- Josh Moyer, ESPN Staff Writer
Mark Allen hobbled out of the south tunnel on crutches Saturday. The 2014 Penn State commit, just a few weeks removed from ACL surgery, stared up at the crowd.
He said he knew right then, beyond a shadow of a doubt, he had made the right decision.
"Oh my God, it was great," said the 5-foot-7, 185-pound tailback out of Hyattsville (Md.) DeMatha Catholic. "I just can't wait to go through that when I'm at Penn State myself. Hearing the music, the crowd -- it's love.
"I'm all the way for Penn State, man. That's the place to be. I'm trying to get my teammates who happen to get an offer there."
Allen, decked out in a black Columbia jacket and a ski mask that hid three-quarters of his face, was surrounded by four junior teammates in their blue-and-red varsity jackets. No fans recognized Allen, but no one could really see him, either.
He peeled his mask off just once for a quick mugshot and playfully held up his hand to wait a few moments. He smoothed his hair and then pulled out some lip balm while balancing on those crutches.
"They told me it was going to snow, and I'm trying not to freeze to death," he said with a laugh.
Assistant coach Charles London told Allen he wouldn't yank his scholarship because of the injury, and 2013 commit Adam Breneman (Camp Hill, Pa./Cedar Cliff) -- who also suffered a torn ACL -- chatted with the running back for a few minutes. Allen said everyone was supportive, and he plans to rehab and improve his ability as soon as possible.
He'll be able to get off those crutches by Dec. 15. He hopes to run about a month-and-a-half after that, and he plans to lift 4-5 days a week by mid-February. Allen will be ready to go by Week 1 of his senior season, and he said he'll likely envision himself in a blue-and-white uniform as further motivation.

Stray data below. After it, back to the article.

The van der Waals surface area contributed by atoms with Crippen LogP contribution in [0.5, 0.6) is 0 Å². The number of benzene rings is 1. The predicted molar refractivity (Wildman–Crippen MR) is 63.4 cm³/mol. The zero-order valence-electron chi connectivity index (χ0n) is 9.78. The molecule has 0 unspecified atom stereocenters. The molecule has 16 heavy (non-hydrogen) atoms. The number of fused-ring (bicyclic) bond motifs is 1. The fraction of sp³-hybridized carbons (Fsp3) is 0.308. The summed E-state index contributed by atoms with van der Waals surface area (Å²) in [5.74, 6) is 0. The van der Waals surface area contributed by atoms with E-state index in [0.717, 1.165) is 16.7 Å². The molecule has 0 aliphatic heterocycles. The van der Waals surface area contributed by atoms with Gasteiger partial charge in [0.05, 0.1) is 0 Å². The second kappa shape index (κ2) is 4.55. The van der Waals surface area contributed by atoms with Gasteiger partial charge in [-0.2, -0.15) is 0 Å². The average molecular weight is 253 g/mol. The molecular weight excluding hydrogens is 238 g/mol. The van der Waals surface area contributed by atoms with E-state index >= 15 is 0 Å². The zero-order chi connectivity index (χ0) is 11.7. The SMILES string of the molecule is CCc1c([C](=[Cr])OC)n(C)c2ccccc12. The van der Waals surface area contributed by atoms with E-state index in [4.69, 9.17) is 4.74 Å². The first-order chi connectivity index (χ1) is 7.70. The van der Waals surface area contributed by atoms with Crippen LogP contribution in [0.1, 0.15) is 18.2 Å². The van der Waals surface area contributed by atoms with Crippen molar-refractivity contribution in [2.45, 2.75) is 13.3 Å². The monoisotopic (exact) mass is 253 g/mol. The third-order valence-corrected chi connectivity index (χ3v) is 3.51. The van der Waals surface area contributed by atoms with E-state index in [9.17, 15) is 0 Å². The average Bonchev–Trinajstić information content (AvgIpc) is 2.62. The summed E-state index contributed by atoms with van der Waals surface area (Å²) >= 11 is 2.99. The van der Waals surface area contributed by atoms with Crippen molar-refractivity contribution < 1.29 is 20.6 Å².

"Yeah, I'm going to use that a lot," he said. "I'm going to try to work hard so I can get on as a freshman and play ball. I just can't wait to get off these crutches. I'm telling you, it's the worst. I'm just going to fight through it and feel better."
The 5-foot-7, 185-pound tailback said he first felt a bond with this staff over the summer when he attended a camp. He wasn't on many teams' recruiting radars, and he doubted Penn State had any idea who he was, but London and the staff still seemed to care.
They pulled him aside, offered him some tips and treated him like a five-star recruit. Once they saw how quick he was, Bill O'Brien ushered him into his office -- and that's when his Penn State recruitment took off.
"What I love most is the coaches," Allen said. "They give off this vibe; they show their recruits love."
Allen said it was difficult to pinpoint his favorite part of his visit. He had never before strolled the sidelines of Beaver Stadium, and he he was surprised at just how different it was from other games -- such as Maryland -- that he attended.
He smiled at the mascot when it rubbed its ears and led the "We are ... Penn State" chants. He was surprised at all the tailgaters. And he was even more shocked at just how loud the crowd could get.
"Oh man, I can tell they really love football down in Pennsylvania," he said. "Everybody was screaming, yelling, everything. People know everybody on the team there. It's big-time ball; it's going to be cool to play in front of."